Telomerase can act as a template- and RNA-independent terminal transferase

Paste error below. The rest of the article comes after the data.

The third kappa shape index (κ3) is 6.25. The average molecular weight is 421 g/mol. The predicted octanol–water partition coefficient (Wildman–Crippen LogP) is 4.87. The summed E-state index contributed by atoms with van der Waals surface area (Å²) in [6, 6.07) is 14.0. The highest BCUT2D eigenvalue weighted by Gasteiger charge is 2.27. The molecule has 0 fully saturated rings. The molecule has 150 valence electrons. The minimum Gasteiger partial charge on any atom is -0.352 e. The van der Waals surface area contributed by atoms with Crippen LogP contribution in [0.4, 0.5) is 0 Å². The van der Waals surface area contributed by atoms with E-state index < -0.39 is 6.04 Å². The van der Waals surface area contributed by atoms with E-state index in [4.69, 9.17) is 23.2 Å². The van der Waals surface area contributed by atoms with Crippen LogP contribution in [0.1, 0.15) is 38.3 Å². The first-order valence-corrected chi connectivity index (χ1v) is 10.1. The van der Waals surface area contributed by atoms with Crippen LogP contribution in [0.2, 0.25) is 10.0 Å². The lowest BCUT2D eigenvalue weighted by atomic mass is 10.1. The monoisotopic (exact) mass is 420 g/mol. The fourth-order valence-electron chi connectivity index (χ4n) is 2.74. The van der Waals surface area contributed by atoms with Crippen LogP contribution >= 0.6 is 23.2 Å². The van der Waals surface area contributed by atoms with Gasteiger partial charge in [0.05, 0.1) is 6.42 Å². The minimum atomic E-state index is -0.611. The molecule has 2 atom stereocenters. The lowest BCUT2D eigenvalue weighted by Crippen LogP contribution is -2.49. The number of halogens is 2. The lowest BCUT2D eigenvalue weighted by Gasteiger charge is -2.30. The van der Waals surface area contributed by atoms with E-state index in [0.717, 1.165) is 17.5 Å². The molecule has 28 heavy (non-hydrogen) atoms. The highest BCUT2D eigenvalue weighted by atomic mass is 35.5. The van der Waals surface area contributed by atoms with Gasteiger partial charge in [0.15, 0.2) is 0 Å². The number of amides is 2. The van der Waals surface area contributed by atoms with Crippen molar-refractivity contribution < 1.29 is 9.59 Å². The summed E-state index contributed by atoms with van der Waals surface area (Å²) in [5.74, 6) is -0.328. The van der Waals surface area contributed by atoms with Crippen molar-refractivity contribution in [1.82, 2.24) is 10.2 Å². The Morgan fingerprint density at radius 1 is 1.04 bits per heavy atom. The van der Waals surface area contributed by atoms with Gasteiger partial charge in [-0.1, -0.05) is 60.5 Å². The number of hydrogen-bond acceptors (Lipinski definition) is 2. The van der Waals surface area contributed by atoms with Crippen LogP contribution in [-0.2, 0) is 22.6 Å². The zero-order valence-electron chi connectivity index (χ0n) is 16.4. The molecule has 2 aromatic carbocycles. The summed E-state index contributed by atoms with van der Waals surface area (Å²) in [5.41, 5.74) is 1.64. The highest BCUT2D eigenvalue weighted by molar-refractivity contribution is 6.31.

Telomerase is a special reverse transcriptase that extends one strand of the telomere repeat by using a template embedded in an RNA subunit. Like other polymerases, telomerase is believed to use a pair of divalent metal ions (coordinated by a triad of aspartic acid residues) for catalyzing nucleotide addition. Here we show that, in the presence of manganese, both yeast and human telomerase can switch to a template- and RNA-independent mode of DNA synthesis, acting in effect as a terminal transferase. Even as a terminal transferase, yeast telomerase retains a species-dependent preference for GT-rich, telomere-like DNA on the 5' end of the substrate. The terminal transferase activity of telomerase may account for some of the hitherto unexplained effects of telomerase overexpression on cell physiology.